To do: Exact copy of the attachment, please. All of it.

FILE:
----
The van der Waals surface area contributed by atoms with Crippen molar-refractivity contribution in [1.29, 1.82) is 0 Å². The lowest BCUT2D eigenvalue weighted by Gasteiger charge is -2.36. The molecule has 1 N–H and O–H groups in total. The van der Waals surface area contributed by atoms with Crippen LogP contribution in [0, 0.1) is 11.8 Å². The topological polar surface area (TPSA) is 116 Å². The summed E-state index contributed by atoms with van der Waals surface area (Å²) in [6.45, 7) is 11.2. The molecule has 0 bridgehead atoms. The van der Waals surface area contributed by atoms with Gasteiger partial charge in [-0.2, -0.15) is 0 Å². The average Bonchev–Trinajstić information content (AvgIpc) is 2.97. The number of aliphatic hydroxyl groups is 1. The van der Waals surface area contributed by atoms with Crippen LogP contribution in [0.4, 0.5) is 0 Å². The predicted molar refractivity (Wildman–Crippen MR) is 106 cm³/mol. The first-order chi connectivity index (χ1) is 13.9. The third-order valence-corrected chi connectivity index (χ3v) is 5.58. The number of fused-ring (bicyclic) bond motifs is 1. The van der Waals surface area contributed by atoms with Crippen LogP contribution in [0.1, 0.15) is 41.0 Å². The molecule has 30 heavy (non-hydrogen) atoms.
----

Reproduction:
The van der Waals surface area contributed by atoms with Crippen molar-refractivity contribution in [1.29, 1.82) is 0 Å². The lowest BCUT2D eigenvalue weighted by Gasteiger charge is -2.36. The molecule has 1 N–H and O–H groups in total. The van der Waals surface area contributed by atoms with Crippen LogP contribution in [0, 0.1) is 11.8 Å². The topological polar surface area (TPSA) is 116 Å². The summed E-state index contributed by atoms with van der Waals surface area (Å²) in [6.45, 7) is 11.2. The molecule has 0 bridgehead atoms. The van der Waals surface area contributed by atoms with Gasteiger partial charge in [-0.2, -0.15) is 0 Å². The average Bonchev–Trinajstić information content (AvgIpc) is 2.97. The number of aliphatic hydroxyl groups is 1. The van der Waals surface area contributed by atoms with Crippen LogP contribution in [0.4, 0.5) is 0 Å². The predicted molar refractivity (Wildman–Crippen MR) is 106 cm³/mol. The first-order chi connectivity index (χ1) is 13.9. The third-order valence-corrected chi connectivity index (χ3v) is 5.58. The number of fused-ring (bicyclic) bond motifs is 1. The van der Waals surface area contributed by atoms with Crippen LogP contribution in [0.1, 0.15) is 41.0 Å². The molecule has 30 heavy (non-hydrogen) atoms.